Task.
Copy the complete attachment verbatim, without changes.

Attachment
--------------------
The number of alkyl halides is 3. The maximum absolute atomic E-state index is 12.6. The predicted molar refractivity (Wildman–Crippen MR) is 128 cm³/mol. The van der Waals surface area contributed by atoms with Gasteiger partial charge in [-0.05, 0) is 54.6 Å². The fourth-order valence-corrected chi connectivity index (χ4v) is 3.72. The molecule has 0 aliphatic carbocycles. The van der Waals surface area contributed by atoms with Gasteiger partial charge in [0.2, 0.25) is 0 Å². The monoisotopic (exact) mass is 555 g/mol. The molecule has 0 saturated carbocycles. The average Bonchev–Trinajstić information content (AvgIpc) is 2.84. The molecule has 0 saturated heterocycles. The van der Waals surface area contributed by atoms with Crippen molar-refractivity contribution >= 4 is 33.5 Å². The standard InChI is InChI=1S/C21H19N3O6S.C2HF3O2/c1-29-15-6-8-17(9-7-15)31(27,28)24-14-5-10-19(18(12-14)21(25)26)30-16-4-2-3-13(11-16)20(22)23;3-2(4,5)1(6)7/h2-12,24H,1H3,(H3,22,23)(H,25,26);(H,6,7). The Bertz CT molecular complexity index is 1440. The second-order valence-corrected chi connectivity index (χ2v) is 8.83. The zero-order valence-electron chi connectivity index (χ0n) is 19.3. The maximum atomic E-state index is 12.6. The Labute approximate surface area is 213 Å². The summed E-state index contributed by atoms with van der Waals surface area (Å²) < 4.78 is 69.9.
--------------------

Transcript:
The number of alkyl halides is 3. The maximum absolute atomic E-state index is 12.6. The predicted molar refractivity (Wildman–Crippen MR) is 128 cm³/mol. The van der Waals surface area contributed by atoms with Gasteiger partial charge in [-0.05, 0) is 54.6 Å². The fourth-order valence-corrected chi connectivity index (χ4v) is 3.72. The molecule has 0 aliphatic carbocycles. The van der Waals surface area contributed by atoms with Gasteiger partial charge in [0.2, 0.25) is 0 Å². The monoisotopic (exact) mass is 555 g/mol. The molecule has 0 saturated carbocycles. The average Bonchev–Trinajstić information content (AvgIpc) is 2.84. The molecule has 0 saturated heterocycles. The van der Waals surface area contributed by atoms with Crippen molar-refractivity contribution >= 4 is 33.5 Å². The standard InChI is InChI=1S/C21H19N3O6S.C2HF3O2/c1-29-15-6-8-17(9-7-15)31(27,28)24-14-5-10-19(18(12-14)21(25)26)30-16-4-2-3-13(11-16)20(22)23;3-2(4,5)1(6)7/h2-12,24H,1H3,(H3,22,23)(H,25,26);(H,6,7). The Bertz CT molecular complexity index is 1440. The second-order valence-corrected chi connectivity index (χ2v) is 8.83. The zero-order valence-electron chi connectivity index (χ0n) is 19.3. The maximum atomic E-state index is 12.6. The Labute approximate surface area is 213 Å². The summed E-state index contributed by atoms with van der Waals surface area (Å²) < 4.78 is 69.9.